Lever actions! They’re as American as football, pickup trucks, and apple pie. Maybe pecan pie? Here are four lever guns that’ll make you say “Yee-haw,” and one that might make you say “I didn’t know they could do that…”
The most popular hunting caliber for lever guns is the .30-30 Winchester, named for its .30 caliber bullet followed by 30 grains of smokeless powder. Winchester and Marlin immediately used the cartridge in their lever-action hunting guns and the combination has been a hit ever since. It’s so common that if you hang out with rednecks (like I do!) you’ll find some of them just refer to all lever actions as “thuddy thuddy” rifles. Marlin and Winchester rifles in this caliber have slowly crept up in price over the years, so Mossberg came out with their model 464 in 2008. Is it any surprise that Mossberg would be the company to step in and keep these guns affordable? The 464 is made in America of course, with a hardwood stock and blued steel everywhere else, and holds 7 rounds in its magazine. Best of all, right now the Mossberg can be yours for only $333.65, undercutting its Winchester and Marlin competitiors.
Henry lever actions are famous for their high quality and good value. Their .22 LR versions are a lot of fun for the money and will reliably shoot the cheapest ammo available. They start at less than $250, but the version I want to show you is the top-of-the-line, legendary, incomparable Henry Golden Boy. Yes, a .22 LR lever-action that costs over a thousand dollars, with no expense spared and no holds barred. The stock is beautiful American Walnut, the receiver is polished and engraved brass, and the octagon shaped barrel a high polish blue. Each of these Deluxe Engraved II models receives a special serial number from 1 to 1000. These are the rifles that men of taste will buy for their great-grandchildren as family heirlooms. More than a .22 LR rifle, they are truly works of art.
One of the best things about the classic Winchester ’73 and the guns patterned after it is the balance point, right where the forend meets the receiver, resulting in a rifle that feels light and points naturally. Improving on an already good thing, this “Youth Rifle” from Marlin chops the barrel to 16 -1/4 inches and the length of pull on the stock to just 12”. Marlin advertises the 336Y as perfect for young hunters to start on, but in my book a shorter, lighter carbine has a lot to recommend it even if you’re a grownup. It still holds 5 rounds of ammo and weighs only 6-1/2 pounds. At $355.65, the Marlin Youth looks like a heck of a value to me.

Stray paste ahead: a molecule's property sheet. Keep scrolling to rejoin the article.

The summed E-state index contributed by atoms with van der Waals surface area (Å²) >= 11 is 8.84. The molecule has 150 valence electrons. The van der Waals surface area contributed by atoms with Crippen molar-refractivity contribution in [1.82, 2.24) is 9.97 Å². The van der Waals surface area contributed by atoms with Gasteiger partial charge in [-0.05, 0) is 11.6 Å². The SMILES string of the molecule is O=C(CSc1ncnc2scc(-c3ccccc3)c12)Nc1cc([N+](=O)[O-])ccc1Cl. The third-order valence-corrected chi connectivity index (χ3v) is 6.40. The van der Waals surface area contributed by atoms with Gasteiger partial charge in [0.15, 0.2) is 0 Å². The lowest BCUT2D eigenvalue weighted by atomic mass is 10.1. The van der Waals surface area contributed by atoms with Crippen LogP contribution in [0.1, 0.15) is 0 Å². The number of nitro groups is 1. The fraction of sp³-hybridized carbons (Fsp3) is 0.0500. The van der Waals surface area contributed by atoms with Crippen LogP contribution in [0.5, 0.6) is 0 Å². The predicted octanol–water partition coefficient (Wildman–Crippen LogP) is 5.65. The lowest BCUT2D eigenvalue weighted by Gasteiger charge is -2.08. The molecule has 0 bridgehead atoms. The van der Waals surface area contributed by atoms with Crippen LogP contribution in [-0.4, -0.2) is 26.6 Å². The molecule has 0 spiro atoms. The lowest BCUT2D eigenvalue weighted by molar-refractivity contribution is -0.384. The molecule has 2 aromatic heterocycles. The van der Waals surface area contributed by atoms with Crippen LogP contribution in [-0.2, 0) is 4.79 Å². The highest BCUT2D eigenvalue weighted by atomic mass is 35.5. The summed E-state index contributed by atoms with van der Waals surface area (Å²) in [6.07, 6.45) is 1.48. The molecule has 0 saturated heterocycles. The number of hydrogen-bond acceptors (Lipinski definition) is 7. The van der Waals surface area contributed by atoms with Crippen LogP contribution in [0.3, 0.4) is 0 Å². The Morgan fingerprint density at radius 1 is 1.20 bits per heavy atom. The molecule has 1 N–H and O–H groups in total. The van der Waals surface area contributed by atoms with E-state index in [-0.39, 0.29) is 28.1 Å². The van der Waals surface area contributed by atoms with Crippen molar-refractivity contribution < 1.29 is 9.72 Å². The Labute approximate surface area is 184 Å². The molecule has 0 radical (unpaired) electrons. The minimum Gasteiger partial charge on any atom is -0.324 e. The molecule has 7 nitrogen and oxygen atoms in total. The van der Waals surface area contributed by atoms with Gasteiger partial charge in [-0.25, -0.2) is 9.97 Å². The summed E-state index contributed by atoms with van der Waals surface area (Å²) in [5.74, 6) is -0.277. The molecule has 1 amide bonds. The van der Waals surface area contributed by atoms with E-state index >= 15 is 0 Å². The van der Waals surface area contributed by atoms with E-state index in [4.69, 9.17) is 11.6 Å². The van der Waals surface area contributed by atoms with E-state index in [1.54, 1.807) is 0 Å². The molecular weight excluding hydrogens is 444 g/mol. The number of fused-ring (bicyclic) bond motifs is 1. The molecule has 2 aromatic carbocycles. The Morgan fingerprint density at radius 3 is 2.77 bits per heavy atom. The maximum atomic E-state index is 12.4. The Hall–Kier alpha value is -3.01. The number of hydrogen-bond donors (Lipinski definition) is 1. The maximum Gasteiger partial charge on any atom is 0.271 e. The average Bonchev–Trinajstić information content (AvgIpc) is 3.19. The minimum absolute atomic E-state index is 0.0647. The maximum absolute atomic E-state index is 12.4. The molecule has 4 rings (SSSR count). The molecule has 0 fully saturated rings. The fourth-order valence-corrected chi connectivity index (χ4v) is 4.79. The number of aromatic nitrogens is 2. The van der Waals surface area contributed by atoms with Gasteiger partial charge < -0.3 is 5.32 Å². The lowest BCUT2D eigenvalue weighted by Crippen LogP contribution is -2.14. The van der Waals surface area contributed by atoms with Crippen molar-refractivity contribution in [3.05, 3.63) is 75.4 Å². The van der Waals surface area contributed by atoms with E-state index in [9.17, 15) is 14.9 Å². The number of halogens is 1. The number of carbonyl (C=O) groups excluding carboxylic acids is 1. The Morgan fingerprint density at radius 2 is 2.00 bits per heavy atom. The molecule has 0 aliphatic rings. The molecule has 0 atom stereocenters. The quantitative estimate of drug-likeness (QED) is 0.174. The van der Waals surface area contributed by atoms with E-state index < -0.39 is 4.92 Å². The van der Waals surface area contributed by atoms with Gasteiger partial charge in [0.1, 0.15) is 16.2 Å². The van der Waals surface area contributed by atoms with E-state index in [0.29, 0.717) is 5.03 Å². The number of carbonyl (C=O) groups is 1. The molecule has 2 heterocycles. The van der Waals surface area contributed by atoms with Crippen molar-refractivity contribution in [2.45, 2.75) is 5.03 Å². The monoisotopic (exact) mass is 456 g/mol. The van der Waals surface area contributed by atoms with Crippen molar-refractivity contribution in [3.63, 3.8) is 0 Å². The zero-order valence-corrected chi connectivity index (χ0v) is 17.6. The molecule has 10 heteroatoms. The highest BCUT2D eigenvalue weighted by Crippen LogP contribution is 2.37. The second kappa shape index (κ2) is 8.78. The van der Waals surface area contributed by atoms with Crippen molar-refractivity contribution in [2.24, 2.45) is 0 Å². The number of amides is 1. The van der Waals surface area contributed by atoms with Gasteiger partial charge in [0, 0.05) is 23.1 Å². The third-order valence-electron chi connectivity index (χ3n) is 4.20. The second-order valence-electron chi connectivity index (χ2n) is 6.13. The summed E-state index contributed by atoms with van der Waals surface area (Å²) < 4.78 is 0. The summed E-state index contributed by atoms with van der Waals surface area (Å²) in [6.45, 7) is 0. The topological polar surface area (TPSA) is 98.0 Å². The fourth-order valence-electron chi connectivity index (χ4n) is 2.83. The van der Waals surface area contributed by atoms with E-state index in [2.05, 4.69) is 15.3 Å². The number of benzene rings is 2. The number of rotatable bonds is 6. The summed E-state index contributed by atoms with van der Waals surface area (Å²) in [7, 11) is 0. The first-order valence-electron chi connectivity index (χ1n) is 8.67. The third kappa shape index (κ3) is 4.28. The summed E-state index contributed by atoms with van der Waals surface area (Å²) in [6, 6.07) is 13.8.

Some folks don’t get too excited about any lever gun that doesn’t have “Winchester” engraved on it. The Winchester ’92 was used by John Wayne in so many cowboy movies that its hard to picture “The Duke” without one. In a few of those movies, such as True Grit, Rio Bravo, and El Dorado, his Winchester had an extra-large lever loop. The large loop made manipulating the rifle’s action easier when on the back of a loping horse or while wearing heavy winter gloves, but the real reason it was cool was because John Wayne always carried the only one in town. Now we all can have the same configuration, direct from the Winchester factory, holding seven rounds of .45 Long Colt. Speaking of which, how did “The Rifleman” manage to fire twelve shots through his large loop ’92 without reloading?
Traditional lever guns are limited in caliber choice for two reasons. The lever-action’s relative lack of locking strength limits the chamber pressures possible, and the tubular magazine means using only round-nosed bullets. See, if a bunch of pointy-tipped “spitzer” type bullets are squashed front to back in a tubular magazine, they can impact the primers of the rounds in front of them, exploding the gun. The Browning BLR avoids these issues by using a detachable 3 round box magazine, like a bolt-action gun would have, and a multi-lug rotating bolt for superior locking strength. The result is a lever-action rifle that weighs just 7 pounds 12 ounces, balances wonderfully, and is chambered in mighty .300 Winchester Magnum! With a grey laminate stock and satin nickel plating on the metal parts, the BLR doesn’t look like a traditional cowboy gun. It doesn’t function like a traditional lever gun either—the trigger comes down along with the cocking lever when you work the action. The BLR also does something else the cowboy guns never did—the barrel and forearm easily detach from the receiver for compact transportation. It’s a lever action hunting rifle for the 21st century.
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